Widdershins By Helen Steadman
Impress Books ~ 01/07/17
It’s beautiful, with the two silhouetted figures against the shrubbery and herbs. With the vanilla colouring and bold browns and deep purple. It looks very elegant and important.
I must also mention the fabulous way it was delivered from Impress to myself and fellow bloggers. Wrapped in brown paper and tied up with white string, with a simple snippet of rosemary. The smell, as you opened the package, was delightful and unexpected. I wish all book post was both visually stunning and fragrant.
My favourite Quote/Sentence:
I didn’t have a favourite quote this time around but I did have words I had never heard before in my puff. Here are a few:
There was many much more but these made me have to think. Also ‘Singing Hinnies’ made me have to get the old Google out and have a search.
I thoroughly enjoyed the book, it was a journey of adventure even before I gently tore away the brown paper packaging. The book had a lovely calm feel about it. As I said before its elegant cover draws you in. I would definitely recommend it and my friends would be surprised as historical fiction is really not my favourite. But the way Widdershins is written you don’t feel like your getting fact after fact rammed down your neck. You are merely an ear to a fantastic story.
I enjoyed both of the main characters. Hearing their journey’s and the outcome. I hated Johns father and my heart broke for him with the beatings and little Jinny. But Helen Steadman put me right in the scene as if I was a ghost. That’s how I felt throughout the book, that I was there listening and watching. Smelling the herbs and potions.
The book is very well paced, I was never bored only excited for what was to come.
I highly recommend this to book to everyone who loves a story with heart and history.
Back Of The Book
Did all women have something of the witch about them?’ Jane Chandler is an apprentice healer. From childhood, she and her mother have used herbs to cure the sick. But Jane will soon learn that her sheltered life in a small village is not safe from the troubles of the wider world. From his father’s beatings to his uncle’s raging sermons, John Sharpe is beset by bad fortune. Fighting through personal tragedy, he finds his purpose: to become a witch-finder and save innocents from the scourge of witchcraft. Inspired by true events, ‘Widdershins’ tells the story of the women who were persecuted and the men who condemned them.
Pre-Order your copy today ~ Amazon UK
Who was the real Scottish witch-finder behind the Newcastle witch trials?
There is no definitive evidence as to who the Newcastle witch pricker was. In my novel, Widdershins, my witch finder is the fictitious John Sharpe.
However, one possibility is that the Newcastle witch-finder might have been John Kincaid, the notorious witch pricker from Tranent in the south east of Scotland. Certainly, he was testing people in North Berwick shortly before the Newcastle witch trials. So, as he was a hundred miles away pricking people to determine whether or not they were guilty of witchcraft, it’s not inconceivable that Kincaid was the witch-pricker invited to cleanse Newcastle of its alleged infestation of witches.
- Webster’s Collection of Rare and Curious Tracts on Witchcraft includes a declaration from John Kincaid, Pricker, when he was in Dirlton in June 1649. This declaration was witnessed by six local officiaries. Kincaid’s declaration discusses how he tested a man and his spouse for witchcraft.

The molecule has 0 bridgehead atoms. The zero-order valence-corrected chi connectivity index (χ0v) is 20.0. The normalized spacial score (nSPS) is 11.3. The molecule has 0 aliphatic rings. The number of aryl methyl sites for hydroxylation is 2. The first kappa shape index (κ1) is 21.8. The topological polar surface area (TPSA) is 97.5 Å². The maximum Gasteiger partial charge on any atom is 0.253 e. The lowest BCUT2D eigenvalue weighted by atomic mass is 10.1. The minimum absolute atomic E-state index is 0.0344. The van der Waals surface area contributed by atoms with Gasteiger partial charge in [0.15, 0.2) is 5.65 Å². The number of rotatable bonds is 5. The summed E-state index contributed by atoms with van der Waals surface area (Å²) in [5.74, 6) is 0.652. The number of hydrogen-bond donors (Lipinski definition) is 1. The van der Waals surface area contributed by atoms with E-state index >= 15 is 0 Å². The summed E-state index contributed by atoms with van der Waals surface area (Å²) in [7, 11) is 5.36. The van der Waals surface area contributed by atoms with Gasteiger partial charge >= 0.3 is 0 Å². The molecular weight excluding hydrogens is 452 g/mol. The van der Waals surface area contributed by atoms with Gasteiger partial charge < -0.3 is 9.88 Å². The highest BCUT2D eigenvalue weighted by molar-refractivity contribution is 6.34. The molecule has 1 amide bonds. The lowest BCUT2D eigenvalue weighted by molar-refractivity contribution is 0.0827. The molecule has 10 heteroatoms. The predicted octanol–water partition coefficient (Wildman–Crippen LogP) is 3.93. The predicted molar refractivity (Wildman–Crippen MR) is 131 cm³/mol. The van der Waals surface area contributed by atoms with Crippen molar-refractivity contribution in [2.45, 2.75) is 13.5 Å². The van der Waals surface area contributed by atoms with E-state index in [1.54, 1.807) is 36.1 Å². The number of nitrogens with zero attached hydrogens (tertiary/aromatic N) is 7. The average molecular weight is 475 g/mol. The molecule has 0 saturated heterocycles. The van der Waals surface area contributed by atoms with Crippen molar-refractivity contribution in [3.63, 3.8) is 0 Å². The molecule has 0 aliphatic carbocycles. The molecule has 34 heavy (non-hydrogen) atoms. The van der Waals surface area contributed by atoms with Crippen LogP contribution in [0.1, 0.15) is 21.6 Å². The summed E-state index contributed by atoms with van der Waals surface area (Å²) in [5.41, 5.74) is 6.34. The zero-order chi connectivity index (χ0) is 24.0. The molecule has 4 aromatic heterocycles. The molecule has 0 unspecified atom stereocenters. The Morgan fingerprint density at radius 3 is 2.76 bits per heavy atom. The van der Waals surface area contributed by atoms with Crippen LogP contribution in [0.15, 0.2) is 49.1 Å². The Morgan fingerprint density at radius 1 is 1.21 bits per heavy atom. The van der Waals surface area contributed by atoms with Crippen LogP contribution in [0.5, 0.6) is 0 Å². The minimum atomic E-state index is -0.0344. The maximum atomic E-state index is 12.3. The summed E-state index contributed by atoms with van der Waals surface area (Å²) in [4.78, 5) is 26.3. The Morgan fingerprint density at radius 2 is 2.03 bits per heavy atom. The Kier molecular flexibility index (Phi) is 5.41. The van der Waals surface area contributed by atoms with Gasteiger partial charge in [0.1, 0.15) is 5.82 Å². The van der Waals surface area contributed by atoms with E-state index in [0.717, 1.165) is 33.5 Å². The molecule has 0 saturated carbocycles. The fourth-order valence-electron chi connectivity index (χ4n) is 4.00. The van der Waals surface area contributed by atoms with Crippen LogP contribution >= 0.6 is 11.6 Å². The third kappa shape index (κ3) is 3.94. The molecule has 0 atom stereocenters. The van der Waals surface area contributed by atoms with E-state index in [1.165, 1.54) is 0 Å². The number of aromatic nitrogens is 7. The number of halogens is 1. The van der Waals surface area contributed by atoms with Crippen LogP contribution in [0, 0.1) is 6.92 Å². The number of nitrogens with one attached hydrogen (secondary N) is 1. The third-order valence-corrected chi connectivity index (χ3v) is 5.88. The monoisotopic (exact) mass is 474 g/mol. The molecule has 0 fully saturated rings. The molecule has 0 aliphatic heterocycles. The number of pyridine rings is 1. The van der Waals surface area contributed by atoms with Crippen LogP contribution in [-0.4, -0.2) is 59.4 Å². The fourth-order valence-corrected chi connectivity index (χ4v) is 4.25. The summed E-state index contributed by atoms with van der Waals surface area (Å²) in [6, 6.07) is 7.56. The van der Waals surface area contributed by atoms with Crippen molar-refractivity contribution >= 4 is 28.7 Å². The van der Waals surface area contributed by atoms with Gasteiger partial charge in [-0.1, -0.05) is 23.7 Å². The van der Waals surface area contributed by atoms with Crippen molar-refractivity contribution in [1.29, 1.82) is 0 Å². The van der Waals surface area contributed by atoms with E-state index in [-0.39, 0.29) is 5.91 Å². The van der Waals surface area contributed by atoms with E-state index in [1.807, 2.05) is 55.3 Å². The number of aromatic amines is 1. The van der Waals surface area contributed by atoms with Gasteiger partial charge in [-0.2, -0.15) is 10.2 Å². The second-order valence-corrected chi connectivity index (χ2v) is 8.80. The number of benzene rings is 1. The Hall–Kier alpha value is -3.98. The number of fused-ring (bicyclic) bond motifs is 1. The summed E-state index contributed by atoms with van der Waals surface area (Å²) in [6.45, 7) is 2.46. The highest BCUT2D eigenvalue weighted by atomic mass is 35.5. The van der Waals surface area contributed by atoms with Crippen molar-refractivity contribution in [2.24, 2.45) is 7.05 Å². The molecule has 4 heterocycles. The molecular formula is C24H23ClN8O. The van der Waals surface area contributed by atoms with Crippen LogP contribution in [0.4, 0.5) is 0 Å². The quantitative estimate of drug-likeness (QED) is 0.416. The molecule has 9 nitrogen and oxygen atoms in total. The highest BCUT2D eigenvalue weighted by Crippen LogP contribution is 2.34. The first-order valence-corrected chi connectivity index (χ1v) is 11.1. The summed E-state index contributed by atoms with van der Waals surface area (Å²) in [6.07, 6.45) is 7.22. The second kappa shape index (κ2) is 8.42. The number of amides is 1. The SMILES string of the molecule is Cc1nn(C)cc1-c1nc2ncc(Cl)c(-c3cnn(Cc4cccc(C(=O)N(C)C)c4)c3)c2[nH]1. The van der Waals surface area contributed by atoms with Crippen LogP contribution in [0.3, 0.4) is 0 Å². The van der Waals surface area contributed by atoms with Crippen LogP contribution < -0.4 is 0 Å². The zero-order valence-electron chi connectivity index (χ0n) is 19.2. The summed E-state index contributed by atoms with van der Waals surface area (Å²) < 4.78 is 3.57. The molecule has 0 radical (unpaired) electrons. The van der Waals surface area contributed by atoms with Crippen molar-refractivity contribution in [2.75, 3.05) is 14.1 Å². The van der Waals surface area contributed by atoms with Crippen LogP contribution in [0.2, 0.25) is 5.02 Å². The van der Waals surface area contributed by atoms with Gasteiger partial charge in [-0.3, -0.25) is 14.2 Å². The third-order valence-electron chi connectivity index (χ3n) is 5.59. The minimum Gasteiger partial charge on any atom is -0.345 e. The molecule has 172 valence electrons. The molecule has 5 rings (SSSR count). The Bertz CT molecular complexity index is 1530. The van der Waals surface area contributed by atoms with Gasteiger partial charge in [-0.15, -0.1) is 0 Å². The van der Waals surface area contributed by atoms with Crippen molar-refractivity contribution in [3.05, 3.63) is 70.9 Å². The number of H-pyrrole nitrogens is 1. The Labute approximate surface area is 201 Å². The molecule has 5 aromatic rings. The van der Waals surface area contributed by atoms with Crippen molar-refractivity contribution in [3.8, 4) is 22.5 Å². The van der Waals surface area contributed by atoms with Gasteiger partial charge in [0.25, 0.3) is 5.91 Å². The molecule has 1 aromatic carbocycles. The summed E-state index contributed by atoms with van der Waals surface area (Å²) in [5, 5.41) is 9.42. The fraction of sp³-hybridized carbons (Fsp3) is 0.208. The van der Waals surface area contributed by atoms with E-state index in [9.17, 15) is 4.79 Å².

It seems that the couple in question, Patrik Watsone and Menie Halyburtoun, presented themselves voluntarily to Kincaid at Dirlton Castle near North Berwick in Scotland. After testing them with a pricking device, Kincaid claimed ‘I found the divillis marke upon the bak syde of the said Patrik Watsone…’ and ‘…upon the left syde of the said Menie Halyburtoune hir neck a littill above her left shoulder…’ He found them both guilty after pricking the devil’s marks he claimed to find about their persons, and after finding that these marks were insensible and did not bleed.
Following Kincaid’s revelation, the deposition of Menie Halyburtoune (again witnessed by six local officiaries) on 1 July 1649, subsequently detailed her copulating with the devil, following this spectacle being reported by her husband.
John Kincaid of Tranent was still at large as late as 1661, when he was reported in Dalkeith in Scotland. Here, he tested a woman called Janet Peaston, claiming he’d found two devil’s marks upon her body. When Kincaid pricked these marks, the woman felt no pain, and no blood was let. In fact, so little pain did she feel when pricked, she was unable to correctly identify the points on her body where she had been pricked. This is surprising, given that ‘they being preins of thrie inches or thairabout’. Yet, Kincaid still subscribed to his test under oath and this test was witnessed by seven people, among them, the local minister and elders, including a Major.
We may never know the identity of Scottish witch-finder employed by Newcastle, but John Kincaid was a notorious witch-pricker who worked in the borders between Scotland and north-east England, and so he is certainly one possibility worth considering.
Newes from Scotland (1591) ‘Declaring the damnable life of Doctor Fian a notable sorcerer, who was burned at Edenbrough in Ianuarie last.’ London: William Wright (in Special Collection Ferguson Al-a.36 at Glasgow University).
- Sands (1881) Sketches of Tranent in the Olden Time, Pitcairns’ Justiciary Records, vol 111., p. 602 in Chapter 3 ‘Witchcraft, 1591’.
- Webster (1820) Collection of Rare and Curious Tracts on Witchcraft and the Second Sight; with an Original Essay on Witchcraft, Edinburgh: Thomas Webster.
Thank you to Impress Books for the opportunity to be on the tour and to the wonderfully talented Helen Steadman for her beautiful book.
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